The cast of “Gun & Powder” in rehearsal at Signature Theatre.
Photo by Christopher Mueller/The Connection
Signature Theatre is staging the world premiere musical, “Gun and Powder,” from now through Feb. 23 at its Max Theater. Inspired by a true story, make way for the Clarke sisters in a dynamic, moving and inspiring story of notorious outlaws who ruled the Wild West.
To help their mother settle a sharecropper debt, Mary and Martha Clarke—African American twins—pass themselves as White to seize the funds by any means necessary. However, their bond of sisterhood is tested when they fall in love with two very different men, one black, the other white.
Award-winning director Robert O’Hara (Broadway’s “Slave Play”) makes his Signature debut in this soaring musical that examines race, family and identity with two electrifying women who went from farm girls to legends with gun and powder. The musical direction is by Darryl Ivey and the choreography is by Byron Easley.
The show’s writers, Angelica Chéri and Ross Baum, met in the Graduate Musical Theatre Program at New York University. “I (Angelica) had been carrying around the myth of my great-great aunts, Mary and Martha Clarke, for many years and had thought it would make an interesting story for the stage. When it came time to partner up and write our thesis projects, I presented the legend to Ross. He was instantly hooked. The idea of two women of color, riding through the West, taking matters into their own hands screamed ‘musical folktale’ to him. So, we dove in,” she said.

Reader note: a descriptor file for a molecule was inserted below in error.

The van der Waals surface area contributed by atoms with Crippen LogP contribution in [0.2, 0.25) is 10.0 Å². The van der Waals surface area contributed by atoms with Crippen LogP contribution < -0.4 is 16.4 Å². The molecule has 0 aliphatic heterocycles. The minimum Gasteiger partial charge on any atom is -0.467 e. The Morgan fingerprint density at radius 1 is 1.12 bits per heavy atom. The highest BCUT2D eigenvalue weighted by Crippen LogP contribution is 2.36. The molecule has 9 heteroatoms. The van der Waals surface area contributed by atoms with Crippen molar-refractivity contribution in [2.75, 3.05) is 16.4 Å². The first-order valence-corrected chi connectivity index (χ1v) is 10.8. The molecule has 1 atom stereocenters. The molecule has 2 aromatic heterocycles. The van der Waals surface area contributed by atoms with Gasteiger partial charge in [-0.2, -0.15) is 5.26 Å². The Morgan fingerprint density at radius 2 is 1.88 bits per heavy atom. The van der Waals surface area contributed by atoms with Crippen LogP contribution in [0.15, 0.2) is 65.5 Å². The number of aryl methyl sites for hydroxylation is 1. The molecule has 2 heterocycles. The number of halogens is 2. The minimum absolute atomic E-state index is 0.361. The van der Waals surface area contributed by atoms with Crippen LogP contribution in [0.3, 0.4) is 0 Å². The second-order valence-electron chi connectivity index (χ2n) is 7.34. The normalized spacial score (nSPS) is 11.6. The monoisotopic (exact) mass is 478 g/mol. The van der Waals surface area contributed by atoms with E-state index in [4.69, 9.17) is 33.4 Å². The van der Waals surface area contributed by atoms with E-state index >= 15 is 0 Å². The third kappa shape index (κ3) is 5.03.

“We started writing ‘Gun & Powder’ right around the time Mike Brown was shot and killed by the police in Ferguson, MO, and at that time, we were so eager to finish developing the show and share it with the world because of how relevant it was to the time,” she said.
She continued: “Seven years later, in arguably the most polarizing moment our nation has ever seen, it is even more relevant. Truthfully, it has been relevant for over 100 years and will continue to be relevant because of the foundational societal constructs on which this nation was built: race and color. We hope that our show would lift the veil on the superficiality of these constructs and help people to recognize how trivial the lines we’ve drawn to define ourselves. In actuality, we’re much more similar than we are different. Because we’re all just people.”
As far as audience takeaways, she added: “The lasting idea that we’d love to leave in everyone’s minds as they leave the theatr is just how similar the social climate of 1893 is to 2020. Not much has changed.”
Signature Theatre is staging the world premiere musical, “Gun & Powder,” from now through Feb. 23. Show times are Tuesdays through Sundays at 7 p.m.; 7:30 p.m.; and 8 p.m.; Saturday and Sunday matinees at 2 p.m. Discussion Nights are Feb. 18 and 19; and Pride Night is Feb. 7. The venue is located at 4200 Campbell Ave., Arlington. Visit the Box Office at 703-820-9771. Visit the website: www.sigtheatre.org.